Furniture Makes a Comeback at Antiques in Charlottesville While convention may have it that American furniture isn’t the hot item it used to be, dealers at the premiere of Antiques in Charlottesville January 22-24 reported a high volume of furniture sales.
Furniture Makes a Comeback at Antiques in Charlottesville
CHARLOTTESVILLE, VA, January 27, 2010—While convention may have it that American furniture isn’t the hot item it used to be, dealers at the premiere of Antiques in Charlottesville January 22-24 reported a high volume of furniture sales.
“If I had one word for what moved out the doors of the Holiday Inn last weekend it would be mahogany,” said Jay Melrose, partner in The Antique Show, formerly Melrose & Duddy. “We’ll be watching this closely to see if it’s a local phenomenon or the beginnings of a trend.”
Carroll and David Swope of Canton, Ohio were dealers who had the good fortune of selling furniture at the Charlottesville show. There was one less piece, a walnut Pembroke table, to load in the truck Sunday night.
Bettianne Sweeney of Williamsburg, Virginia says she is pleased with three significant sales of furniture at Antiques in Charlottesville. Sweeney went home without a red step-back cupboard, a circa 1790s Queen Anne Chair with a Spanish foot and a blanket chest with original finish.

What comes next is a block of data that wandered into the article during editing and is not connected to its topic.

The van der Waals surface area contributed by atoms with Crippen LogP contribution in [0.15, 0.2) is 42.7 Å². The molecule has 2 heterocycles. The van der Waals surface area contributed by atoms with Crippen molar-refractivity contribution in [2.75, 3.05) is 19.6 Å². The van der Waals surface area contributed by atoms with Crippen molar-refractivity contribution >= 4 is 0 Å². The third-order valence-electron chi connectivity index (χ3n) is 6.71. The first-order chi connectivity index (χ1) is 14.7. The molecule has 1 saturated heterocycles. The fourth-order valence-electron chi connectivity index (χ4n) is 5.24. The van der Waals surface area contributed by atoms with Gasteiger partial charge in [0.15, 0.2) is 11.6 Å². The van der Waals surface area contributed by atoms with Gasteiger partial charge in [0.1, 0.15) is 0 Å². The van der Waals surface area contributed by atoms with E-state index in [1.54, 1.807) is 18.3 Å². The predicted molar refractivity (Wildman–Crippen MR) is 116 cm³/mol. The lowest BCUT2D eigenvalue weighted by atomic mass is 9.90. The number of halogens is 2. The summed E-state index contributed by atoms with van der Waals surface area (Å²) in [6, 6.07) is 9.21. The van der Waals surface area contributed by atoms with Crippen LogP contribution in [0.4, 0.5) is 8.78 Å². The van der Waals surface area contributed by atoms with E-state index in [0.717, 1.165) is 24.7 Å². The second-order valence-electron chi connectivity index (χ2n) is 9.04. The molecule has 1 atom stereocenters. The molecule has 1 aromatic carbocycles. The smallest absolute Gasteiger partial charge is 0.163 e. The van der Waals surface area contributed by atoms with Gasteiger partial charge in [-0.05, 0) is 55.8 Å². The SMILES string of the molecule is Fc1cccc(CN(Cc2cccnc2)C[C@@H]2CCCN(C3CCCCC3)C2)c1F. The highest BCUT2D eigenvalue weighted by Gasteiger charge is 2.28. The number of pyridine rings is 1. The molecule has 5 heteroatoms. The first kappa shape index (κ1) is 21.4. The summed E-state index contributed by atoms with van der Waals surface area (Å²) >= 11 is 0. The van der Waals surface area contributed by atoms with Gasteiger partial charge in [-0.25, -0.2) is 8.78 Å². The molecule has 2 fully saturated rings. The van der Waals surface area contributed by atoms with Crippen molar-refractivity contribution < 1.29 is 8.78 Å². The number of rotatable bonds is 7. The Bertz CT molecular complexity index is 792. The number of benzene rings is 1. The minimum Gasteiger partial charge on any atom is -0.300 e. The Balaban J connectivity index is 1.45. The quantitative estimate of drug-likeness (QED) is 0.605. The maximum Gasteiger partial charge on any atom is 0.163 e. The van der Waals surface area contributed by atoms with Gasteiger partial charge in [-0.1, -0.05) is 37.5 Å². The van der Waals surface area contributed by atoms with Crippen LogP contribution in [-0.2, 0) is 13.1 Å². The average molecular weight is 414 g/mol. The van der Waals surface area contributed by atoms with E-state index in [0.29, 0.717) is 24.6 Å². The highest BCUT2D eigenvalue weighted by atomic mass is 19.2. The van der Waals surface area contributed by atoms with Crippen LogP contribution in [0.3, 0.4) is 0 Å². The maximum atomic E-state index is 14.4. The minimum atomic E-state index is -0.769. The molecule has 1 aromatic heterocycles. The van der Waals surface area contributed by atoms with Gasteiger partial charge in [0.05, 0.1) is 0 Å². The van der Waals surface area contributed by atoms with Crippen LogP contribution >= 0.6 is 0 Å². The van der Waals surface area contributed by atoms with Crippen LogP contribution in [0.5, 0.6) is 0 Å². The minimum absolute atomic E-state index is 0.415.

“I keep hearing that furniture isn’t selling, but I was pleased,” Sweeney says. “I’d say furniture sales are picking up.”
Scott Cilley of Northumberland Antiques in Richmond, Virginia may have left the most furniture behind in Charlottesville. He sold at least seven furniture items including a mid- 18th century walnut game table, a one drawer Virginia stand, a set of four mid-18th century walnut dining chairs and a circa 1770-1780 Mahogany tilt-top tea table with a Tidewater, Virginia family history.
Cilley, who sells furniture almost exclusively, says it bothers him to hear people in the industry refer to it as “brown furniture.” “It’s all individual; it’s hand-made,” Cilley says. “It doesn’t help to lump it all together in a big, brown and bland category.”
Cilley blames the recession for most of the decline in furniture sales, however and agrees sales are picking up.
“People are suffering from frugal-fatigue,” Cilley says. “They want to get out and buy something. We saw that in Charlottesville. They’re sticking their toe back in the market waters.”
Jay Melrose, of Poland, Ohio, began selling antiques at shows in the mid 1980’s and, armed with that experience, has worked to rethink the formula of antiques show promotion. Today The Antiques Show exhibits feature an exciting array of knowledgeable dealers who are engaging generations of new buyers.
More information about Antiques in Charlottesville is available on the web at
www.antiquesincharlottesville.com. More information on The Antiques Show is available at http://www.theantiquesshow.com